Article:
Marks left on smoked glass by a worker of Pectroctena mandibularis laying a recruitment trail. a, Footprints (marked by arrows) can be seen on either side of the four parallel lines left by the hairs on the posterior edge of tergite VI. b, Enlargement of the area marked by dotted lines in Fig. 2a.  
Although workers of Plectroctena mandibularis laid trails with their stings while foraging, the trails appeared to be for individual orientation, because they never recruited nestmates to prey. However, both workers and queens laid trails when recruiting nestmates of either caste to new nest sites. During trail-laying, fluted hairs on the posterior edge of tergite VI were dragged along the ground, presumably applying a pheromone to the substrate. Anatomical and behavioural evidence suggests that pygidial gland secretions moved from the intersegmental pygidial gland between tergites VI and VII into a fingerprint-like, lamellar cuticular reservoir on the pygidium, and from there via the hairs to the substrate. These results suggest that recruitment may be crucial to moving nests but of value only to certain types of foraging, and that recruitment might even have originated in the Formicidae in the context of colony relocation, and then secondarily evolved to assist foraging.
 
[From the text]: The present study reports on new observations on the reproductive biology of P. mandibularis, particularly the phenology of males, mating behaviour and colony founding, that may help in deciding between alternative explanations for the occurrence of ergatoid queens in this species.
 
Crop sanitation, i.e. destruction of crop residues, has been hypothesized to lower banana weevil damage by removing adult refuges and breeding sites. Although it has been widely recommended to farmers, limited data are available to demonstrate the efficacy of this method. The effects of crop sanitation on banana weevil populations and damage were studied in an on-station trial in Uganda. Treatments included low, moderate and high levels of sanitation. Banana weevil populations, estimated by trapping and mark and recapture methods, were lowest in the high sanitation treatment. However, banana weevil damage was either not significantly different among treatments or lower in low sanitation treatments. Similarly, increases in crop sanitation level were not reflected in higher yields. The data from this trial suggest that crop sanitation is not an effective means of managing banana weevil and contrasts with results from an on-farm study in which sanitation reduced both weevil numbers and damage. Possible factors explaining the different outcomes of the two studies are discussed.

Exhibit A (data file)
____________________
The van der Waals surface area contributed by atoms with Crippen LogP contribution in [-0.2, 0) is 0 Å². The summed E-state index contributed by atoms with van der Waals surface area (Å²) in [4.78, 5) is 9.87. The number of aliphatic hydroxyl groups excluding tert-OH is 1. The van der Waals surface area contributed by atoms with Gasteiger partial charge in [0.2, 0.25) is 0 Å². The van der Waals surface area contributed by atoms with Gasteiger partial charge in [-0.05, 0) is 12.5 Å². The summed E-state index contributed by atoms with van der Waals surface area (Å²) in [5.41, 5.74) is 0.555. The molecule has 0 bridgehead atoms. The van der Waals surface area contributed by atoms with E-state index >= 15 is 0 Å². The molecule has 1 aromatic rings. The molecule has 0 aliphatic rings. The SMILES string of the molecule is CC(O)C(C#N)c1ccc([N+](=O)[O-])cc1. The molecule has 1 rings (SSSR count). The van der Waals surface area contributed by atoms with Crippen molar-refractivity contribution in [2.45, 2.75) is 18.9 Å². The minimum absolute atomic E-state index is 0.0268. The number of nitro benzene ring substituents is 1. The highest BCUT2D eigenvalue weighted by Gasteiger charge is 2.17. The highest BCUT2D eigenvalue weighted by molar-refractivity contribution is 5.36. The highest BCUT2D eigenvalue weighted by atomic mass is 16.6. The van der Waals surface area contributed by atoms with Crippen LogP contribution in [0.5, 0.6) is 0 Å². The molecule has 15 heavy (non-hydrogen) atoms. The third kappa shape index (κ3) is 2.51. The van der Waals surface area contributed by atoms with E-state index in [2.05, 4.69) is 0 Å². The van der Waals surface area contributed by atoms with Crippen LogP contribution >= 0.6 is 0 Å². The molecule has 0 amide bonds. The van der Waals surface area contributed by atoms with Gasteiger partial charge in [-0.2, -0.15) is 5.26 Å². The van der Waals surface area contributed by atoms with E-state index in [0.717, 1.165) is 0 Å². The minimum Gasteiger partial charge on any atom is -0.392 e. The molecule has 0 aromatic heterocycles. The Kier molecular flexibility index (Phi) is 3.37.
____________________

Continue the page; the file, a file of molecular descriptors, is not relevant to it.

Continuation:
A search for natural enemies of the coffee berry borer, Hypothenemus hampei (Ferrari), was conducted in Togo and Cote d'Ivoire. Several strains of the fungal entomopathogens Paecilomyces farinosus (Holm ex SF Gray) Brown & Smith and Beauveria bassiana (Balsamo) Vuillemin were found in each country. This is the first report of P. farinosus infecting coffee berry boret Leptophloeus sp. near punctatus (Coleoptera: Laemophloeidae) was observed preying on coffee berry borer larvae for the first time. Cephalonomia stephanoderis Betrem (Hymenoptera: Bethylidae) was the most abundant coffee berry borer parasitoid found in Cote d'Ivoire followed by Phymastiehus coffea LaSalle (Hymenoptera: Eulophidae). Both species also occur in Togo, although in very low numbers, together with another parasitoid, Prorops nasuta Waterston (Hymenoptera: Bethylidae). Other insects emerging from coffee beans are also reported.